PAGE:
Skip to comments.Hospital Noise Spoiling Patient's Sleep
Posted on 06/13/2012 3:36:36 AM PDT by JoeProBono
Anyone who has been sick can appreciate the joy of a good night's sleep, but in a large institution like a hospital, there are necessities of running the establishment that can disturb a patient's peace. All the more so with all manner of electronic equipment, cell phones, alarms, intercoms and such like, that produce sounds to wake the dead. However the association between noise disruption and sleep patterns had not been studied in great detail.
A report published in Annals of Internal Medicine goes some way to solving the issues with Orfeu Buxton, a neuroscientist at Brigham and Women's Hospital and Harvard Medical School in Boston, and his team looking into the problem in depth. As Buxton aptly puts it "It's nerve-wracking enough to be a hospitalized patient, and there's a lot of racket at night."
Patients agree: with one of their main complaints in a recent hospital survey being night time noise pollution but obviously there are practical considerations involved and as Jeremy Ackerman from Emory University School of Medicine in Atlanta, a member of the international Healthcare Acoustics Research Team puts it :
"We don't necessarily just have to make (the hospital) quieter ... We need to be particularly careful to avoid designing into systems and into the architecture very disruptive sounds ... we have a general sense that loud sounds, interruptive sounds all create an environment that is likely to slow healing."
Research has shown that background noise in a hospital can spike up to 80dB about as loud as a chainsaw. Obviously that kind of racket would wake most people up, but to make changes a more detailed evaluation was needed. With this in mind, Buxton's team took 12 healthy subjects and played sounds while they slept. The recordings were mainly taken from hospitals and included things such as IV pump alarms, people talking, a plane flying overhead and a laundry cart rolling down the hall. Using Encephalographic studies of the patients, and by using established sleep criteria, the subjects were tested during rapid eye movement (REM) sleep and non-REM stages 2 and 3.
In all they found that alarms and voices were the worst offenders, which makes sense, since alarms are designed to attract attention and the importance of what is being said tends to attract a person's attention more than the hum of an AC unit or a door closing. The brain can filter out those kinds of sounds as unimportant........
You don’t go to a hospital to get any sleep. You are there to get treatments or monitoring that you normally can’t get as an out patient.
You are right. You don’;t get any rest in the hospital, and it isn’t the noise so much as the Nurse coming to check BP, change IV bottles, and ding her’his other duties.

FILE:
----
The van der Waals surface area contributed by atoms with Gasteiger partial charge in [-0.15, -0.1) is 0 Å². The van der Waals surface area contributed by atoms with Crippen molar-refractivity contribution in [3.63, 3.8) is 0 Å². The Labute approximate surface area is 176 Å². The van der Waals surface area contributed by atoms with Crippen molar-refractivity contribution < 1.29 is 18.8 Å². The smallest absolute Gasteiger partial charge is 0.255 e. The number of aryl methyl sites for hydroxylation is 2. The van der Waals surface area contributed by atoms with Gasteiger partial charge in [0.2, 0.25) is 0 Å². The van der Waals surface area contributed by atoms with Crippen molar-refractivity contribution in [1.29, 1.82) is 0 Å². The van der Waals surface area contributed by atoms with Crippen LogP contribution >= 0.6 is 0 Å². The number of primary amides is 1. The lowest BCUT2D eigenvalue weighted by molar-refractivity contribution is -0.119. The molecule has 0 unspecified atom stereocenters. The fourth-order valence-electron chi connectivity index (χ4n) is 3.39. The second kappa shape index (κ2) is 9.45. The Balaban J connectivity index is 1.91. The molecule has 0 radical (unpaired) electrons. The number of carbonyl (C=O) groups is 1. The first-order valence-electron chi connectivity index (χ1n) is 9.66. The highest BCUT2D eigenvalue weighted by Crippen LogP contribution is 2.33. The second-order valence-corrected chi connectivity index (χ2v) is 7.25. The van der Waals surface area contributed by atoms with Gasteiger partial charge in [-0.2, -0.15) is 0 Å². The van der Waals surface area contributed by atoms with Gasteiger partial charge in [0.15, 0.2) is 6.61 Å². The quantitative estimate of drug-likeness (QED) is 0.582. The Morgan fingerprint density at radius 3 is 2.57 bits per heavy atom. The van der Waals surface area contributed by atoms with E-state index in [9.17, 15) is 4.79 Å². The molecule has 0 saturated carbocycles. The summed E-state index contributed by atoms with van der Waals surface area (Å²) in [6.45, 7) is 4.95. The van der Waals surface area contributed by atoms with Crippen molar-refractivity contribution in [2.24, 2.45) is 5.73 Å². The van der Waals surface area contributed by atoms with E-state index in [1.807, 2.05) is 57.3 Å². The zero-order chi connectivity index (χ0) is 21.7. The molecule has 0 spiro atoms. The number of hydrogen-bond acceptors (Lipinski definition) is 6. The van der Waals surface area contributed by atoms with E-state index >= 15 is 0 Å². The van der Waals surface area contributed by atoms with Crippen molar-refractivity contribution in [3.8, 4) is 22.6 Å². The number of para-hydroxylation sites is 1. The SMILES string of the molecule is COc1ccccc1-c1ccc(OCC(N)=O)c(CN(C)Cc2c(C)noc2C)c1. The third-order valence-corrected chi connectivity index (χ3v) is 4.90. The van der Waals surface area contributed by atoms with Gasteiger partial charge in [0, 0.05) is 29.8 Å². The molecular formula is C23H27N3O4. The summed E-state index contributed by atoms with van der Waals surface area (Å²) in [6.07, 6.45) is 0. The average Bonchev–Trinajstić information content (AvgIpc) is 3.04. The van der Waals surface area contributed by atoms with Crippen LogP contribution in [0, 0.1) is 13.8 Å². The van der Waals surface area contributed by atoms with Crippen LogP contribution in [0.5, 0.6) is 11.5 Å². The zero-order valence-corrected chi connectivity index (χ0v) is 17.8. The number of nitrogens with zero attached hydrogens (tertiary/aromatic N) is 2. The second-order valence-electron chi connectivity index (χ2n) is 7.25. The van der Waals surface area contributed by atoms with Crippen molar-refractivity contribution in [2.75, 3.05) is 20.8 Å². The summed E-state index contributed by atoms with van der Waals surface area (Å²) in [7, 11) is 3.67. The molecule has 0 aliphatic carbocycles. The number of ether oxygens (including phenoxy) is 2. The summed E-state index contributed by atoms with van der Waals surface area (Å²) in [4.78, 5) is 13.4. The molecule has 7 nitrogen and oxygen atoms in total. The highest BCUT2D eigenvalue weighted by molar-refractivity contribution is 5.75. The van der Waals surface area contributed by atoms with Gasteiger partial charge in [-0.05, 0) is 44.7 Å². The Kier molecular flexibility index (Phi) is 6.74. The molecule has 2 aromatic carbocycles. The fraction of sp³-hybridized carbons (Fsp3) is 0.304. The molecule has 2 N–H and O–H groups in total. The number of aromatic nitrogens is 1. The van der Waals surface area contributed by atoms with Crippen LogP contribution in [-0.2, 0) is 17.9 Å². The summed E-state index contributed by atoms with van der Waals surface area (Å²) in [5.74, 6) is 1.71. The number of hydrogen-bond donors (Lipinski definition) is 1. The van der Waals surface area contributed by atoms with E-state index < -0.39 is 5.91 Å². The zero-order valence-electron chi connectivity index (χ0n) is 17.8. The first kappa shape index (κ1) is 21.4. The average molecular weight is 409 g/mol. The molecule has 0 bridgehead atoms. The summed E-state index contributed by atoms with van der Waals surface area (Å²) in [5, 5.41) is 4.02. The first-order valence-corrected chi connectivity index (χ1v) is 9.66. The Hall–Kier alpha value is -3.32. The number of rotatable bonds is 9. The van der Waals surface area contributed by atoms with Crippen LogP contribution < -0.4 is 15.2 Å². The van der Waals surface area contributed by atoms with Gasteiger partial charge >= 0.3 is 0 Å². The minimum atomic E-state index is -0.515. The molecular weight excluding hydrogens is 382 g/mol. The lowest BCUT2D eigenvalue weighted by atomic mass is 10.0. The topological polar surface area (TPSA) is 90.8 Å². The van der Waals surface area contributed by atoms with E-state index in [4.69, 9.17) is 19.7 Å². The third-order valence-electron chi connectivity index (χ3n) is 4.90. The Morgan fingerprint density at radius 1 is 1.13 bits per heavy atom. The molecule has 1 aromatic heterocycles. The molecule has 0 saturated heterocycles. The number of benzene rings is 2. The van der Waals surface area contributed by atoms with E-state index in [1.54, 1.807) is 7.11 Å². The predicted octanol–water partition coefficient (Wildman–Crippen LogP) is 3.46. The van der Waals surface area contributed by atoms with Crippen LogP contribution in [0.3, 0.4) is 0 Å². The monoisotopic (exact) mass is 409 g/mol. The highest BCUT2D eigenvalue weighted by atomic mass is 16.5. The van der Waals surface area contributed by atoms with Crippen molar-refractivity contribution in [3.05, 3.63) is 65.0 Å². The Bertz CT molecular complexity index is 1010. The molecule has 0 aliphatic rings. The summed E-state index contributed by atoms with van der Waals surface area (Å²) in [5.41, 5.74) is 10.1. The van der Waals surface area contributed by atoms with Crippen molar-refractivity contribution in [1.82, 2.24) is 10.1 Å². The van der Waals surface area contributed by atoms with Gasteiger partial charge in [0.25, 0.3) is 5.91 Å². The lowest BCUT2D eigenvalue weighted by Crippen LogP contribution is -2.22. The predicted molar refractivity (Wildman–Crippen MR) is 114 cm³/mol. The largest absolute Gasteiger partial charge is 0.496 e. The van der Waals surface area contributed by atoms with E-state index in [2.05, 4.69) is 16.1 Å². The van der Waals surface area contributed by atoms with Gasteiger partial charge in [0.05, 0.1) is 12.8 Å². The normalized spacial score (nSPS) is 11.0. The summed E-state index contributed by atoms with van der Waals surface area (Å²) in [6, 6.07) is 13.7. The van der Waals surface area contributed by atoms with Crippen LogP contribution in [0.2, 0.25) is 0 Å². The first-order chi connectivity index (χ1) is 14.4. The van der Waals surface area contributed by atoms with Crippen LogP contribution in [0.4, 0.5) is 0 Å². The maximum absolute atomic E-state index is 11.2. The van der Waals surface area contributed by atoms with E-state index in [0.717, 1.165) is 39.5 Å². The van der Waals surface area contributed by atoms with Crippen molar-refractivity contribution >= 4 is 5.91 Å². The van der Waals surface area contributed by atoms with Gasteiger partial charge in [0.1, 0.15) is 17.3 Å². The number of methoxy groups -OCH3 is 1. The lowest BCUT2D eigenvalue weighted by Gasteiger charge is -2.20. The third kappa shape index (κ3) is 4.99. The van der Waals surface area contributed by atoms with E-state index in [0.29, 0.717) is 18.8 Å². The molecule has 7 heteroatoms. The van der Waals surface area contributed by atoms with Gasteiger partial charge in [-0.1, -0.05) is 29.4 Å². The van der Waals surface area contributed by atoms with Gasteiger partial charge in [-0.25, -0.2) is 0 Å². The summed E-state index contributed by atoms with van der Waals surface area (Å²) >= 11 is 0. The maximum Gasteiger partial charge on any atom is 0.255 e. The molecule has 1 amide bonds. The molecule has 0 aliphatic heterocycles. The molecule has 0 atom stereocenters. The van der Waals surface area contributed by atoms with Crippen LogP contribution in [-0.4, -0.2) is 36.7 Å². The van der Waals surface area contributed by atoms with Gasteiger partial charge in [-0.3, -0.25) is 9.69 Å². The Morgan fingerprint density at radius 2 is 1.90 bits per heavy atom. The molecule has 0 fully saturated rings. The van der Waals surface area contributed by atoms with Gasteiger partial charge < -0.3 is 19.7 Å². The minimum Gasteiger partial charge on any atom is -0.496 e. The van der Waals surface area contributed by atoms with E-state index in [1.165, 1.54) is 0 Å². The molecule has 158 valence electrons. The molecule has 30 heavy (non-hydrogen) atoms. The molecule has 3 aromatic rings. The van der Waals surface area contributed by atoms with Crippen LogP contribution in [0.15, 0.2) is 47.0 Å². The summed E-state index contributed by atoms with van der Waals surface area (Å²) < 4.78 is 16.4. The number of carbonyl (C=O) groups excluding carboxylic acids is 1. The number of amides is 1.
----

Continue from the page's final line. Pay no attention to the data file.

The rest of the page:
Can’t be helped.
I dunno, I didn’t mind so much the one and only time I was in the hospital when the very cute nurse came in to check on me.
Now when shift change occurred and broomhilda came on duty I was quite upset that I couldnt sleep.
Yep. You are a slab of meat getting treatments. (It is no hotel.) ;-)
being in a hospital is a horrible ordeal, all the racket, light, taking vitals in the middle of the night, not to mention the food
I dont have much experience with hospitals, I spent a couple weeks in the ICU at the Annapolis Naval Academy hospital and much later a couple weeks in Portsmouth Naval Hospital. Both were quiet at night.
I was just saying to my mom that there is a need for something in between the hospital and going home, where you can actually get some peace and quiet.
Ah! Hospital food!
When I was in the Annapolis hospital my meals (due to my injury) mostly consisted of an IV, Jell-O, broth and decaf coffee. The Navy Commander across from me often had steak dinners. He obviously enjoyed them and would smile and ask me how I enjoyed my green Jell-O.
When I was in the Portsmouth hospital I had regular but bland food. No salt and decaf coffee.
When I was in the hospital for four back surgeries, I was so ripped, I didn’t know what day it was. What really pissed me off was that the remote changed channels one way. If you miss your channel you have to go through 150 channels to get back there. Combine that with morphine and you have an unhappy camper.
Like a halfway house for the ill??
yeah, you know maybe you could even voluntarily check in to get taken care of and heal up
You had a TV that worked? ;-)
I always thought that the old joke about the hospital staff waking you up to give you sleeping pills was just that, a joke.
I found out different when I was in the hospital for a heart problem.
They actually woke me up to give me sleeping pills.
The night after my appendix was removed, the nurse woke me up to give me a pill to help me sleep. Duh!
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